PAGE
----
When worlds came together: Rock music’s most important day


When worlds came together: Rock music’s most important day

Things wouldn’t have been the same if Robbie Robertson hadn’t met Bob Dylan in 1965, writes FRED DE VRIES.


THERE'S a new Rolling Stones single, Angry. I’m obviously glad that Mick, Keith and Ronnie and whoever play bass and drums these days are still out there, trying, but I can’t say that I’m impressed.

I don’t like the riff, which mates Undercover of the Night with Start Me Up. But Start Me Up had a lovely groove, and this one… well, it doesn’t. In fact, to these ears it sounds rather unpleasant. The lyrics are very Jaggeresque — a tale of a relationship that has run its course. But hey, he sings, it’s not his fault, don’t get angry with him.

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The sentiments expressed in Angry remind me of Till the Next Goodbye, the ballad that appeared on It’s Only Rock ’n Roll from 1974. It has Jagger singing cold-heartedly: “And I don’t need no fancy food and I don’t need no fancy wine/ And I sure don’t need the tears you cry." That song, however, has a beautiful arrangement, and the guitars of Mick Taylor and Keith Richards intertwine like parting lovers. Angry lacks all this. Here the Rolling Stones sound like INXS wanting to sound like the Rolling Stones. Maybe the album, Hackney Diamonds, which will come out next month, will be a stunner. Who knows? But don’t hold your breath.

Angry fits in well with the subject that I want to talk about: the death of Robbie Robertson last month. I’m not very familiar with his solo work but I do love The Band. Their first couple of albums and their work with Bob Dylan have everything Angry lacks: warmth, empathy, compassion, humour, and a deep, rootsy sense of history.

Robertson’s death kept bugging me. I wasn’t sure why. Sure, those early albums with The Band and his work with Dylan are terrific. But there wasn't much of a personal connection, not on the level of Neil Young or Keith Richards, whose deaths I would find devastating. So I read the obituaries, listened to podcasts, dug out old interviews and rewatched the documentary Once Were Brothers, and it finally dawned on me: pop music wouldn’t have been the same if Robbie Robertson hadn’t met Bob Dylan in 1965, a meeting that Time called “the most decisive moment in rock history".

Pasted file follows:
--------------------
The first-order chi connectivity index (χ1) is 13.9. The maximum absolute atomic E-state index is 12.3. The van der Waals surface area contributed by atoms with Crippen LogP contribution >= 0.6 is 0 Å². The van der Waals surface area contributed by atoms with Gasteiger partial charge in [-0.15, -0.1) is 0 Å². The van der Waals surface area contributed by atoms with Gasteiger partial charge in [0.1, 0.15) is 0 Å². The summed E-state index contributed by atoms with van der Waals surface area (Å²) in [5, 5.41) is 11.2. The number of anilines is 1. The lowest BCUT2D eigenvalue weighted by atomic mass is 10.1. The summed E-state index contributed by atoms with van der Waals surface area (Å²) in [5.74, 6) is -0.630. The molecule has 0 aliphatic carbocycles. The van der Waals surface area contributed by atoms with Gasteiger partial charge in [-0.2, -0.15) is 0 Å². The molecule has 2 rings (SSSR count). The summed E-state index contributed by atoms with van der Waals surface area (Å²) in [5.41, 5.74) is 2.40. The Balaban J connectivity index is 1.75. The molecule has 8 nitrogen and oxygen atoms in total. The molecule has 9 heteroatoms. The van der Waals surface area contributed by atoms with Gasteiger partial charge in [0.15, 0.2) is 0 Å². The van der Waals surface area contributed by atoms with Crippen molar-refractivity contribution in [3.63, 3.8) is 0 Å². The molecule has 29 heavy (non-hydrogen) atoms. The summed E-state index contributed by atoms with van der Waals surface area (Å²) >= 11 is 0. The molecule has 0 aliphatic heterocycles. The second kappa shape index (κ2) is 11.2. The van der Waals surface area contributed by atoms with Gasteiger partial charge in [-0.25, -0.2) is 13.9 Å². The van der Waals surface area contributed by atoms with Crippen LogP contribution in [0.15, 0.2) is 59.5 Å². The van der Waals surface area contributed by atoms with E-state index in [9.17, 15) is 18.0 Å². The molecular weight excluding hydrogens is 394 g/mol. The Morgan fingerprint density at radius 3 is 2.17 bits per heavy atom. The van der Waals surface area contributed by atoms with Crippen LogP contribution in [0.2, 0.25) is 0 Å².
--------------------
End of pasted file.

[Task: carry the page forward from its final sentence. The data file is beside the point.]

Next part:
The New York rendezvous was important for various reasons. First, it soon gave us a new genre: “rock", a decisive move away from the “pop" label that was still attached to The Beatles and the Rolling Stones. Subsequently it changed the direction of that same rock music, laying the foundation for “roots music", resulting in an endless list of great works by all the important bands, including The Beatles (Let It Be), Led Zeppelin (Led Zeppelin III), Rolling Stones (Let It Bleed), Blind Faith (Blind Faith), Traffic (John Barleycorn Must Die), Grateful Dead (American Beauty), Rod Stewart (Every Picture Tells a Story) and The Kinks (Muswell Hillbillies). And finally, it gave us alt-country and Americana, delightful new voices such as Wilco, The Jayhawks, Son Volt, Drive-By Truckers, Jason Isbell and The Replacements.

And all this because on that fateful day in the summer of 1965 Dylan asked Robertson to be in his backing band for his first full-on electric tour. At the time, Robertson’s group the Hawks had just broken up. Working with American rockabilly singer Ronnie Hawkins, they had been a tight little unit, having performed in a million dive bars all over the country, places steeped in blood, sweat and beer. They were tough, hard-drinking, working-class okes. Four of them, Robertson, Rick Danko, Richard Manuel and Garth Hudson, were Canadian, while drummer and band leader Levon Helm was a southerner from Arkansas. They hardly knew who Dylan was and couldn’t care less. Basically, they were everything the anti-war, self-righteous folk crowd, who saw acoustic The-Times-They-Are-A-Changin Dylan as the messiah, despised.

Robertson and Dylan were introduced by a young Canadian woman who worked for Dylan’s manager, Albert Grossman. She had heard that Dylan was looking for a backing band, and when he came into the office she said: “You gotta see these guys." They duly met, and Robertson had a little session with Bob in Grossman’s office on East 55th Street in Manhattan. In a later interview he recalled: “To be honest, that was the first time I ever really heard Bob Dylan. Sitting on a couch playing with him singing in this room. And that was the first time I said to myself, ‘There’s something to this, it kind of rambles a bit, but there is something about it.' I was playing a little loud, and I could see from his attitude that he wanted it to be rough."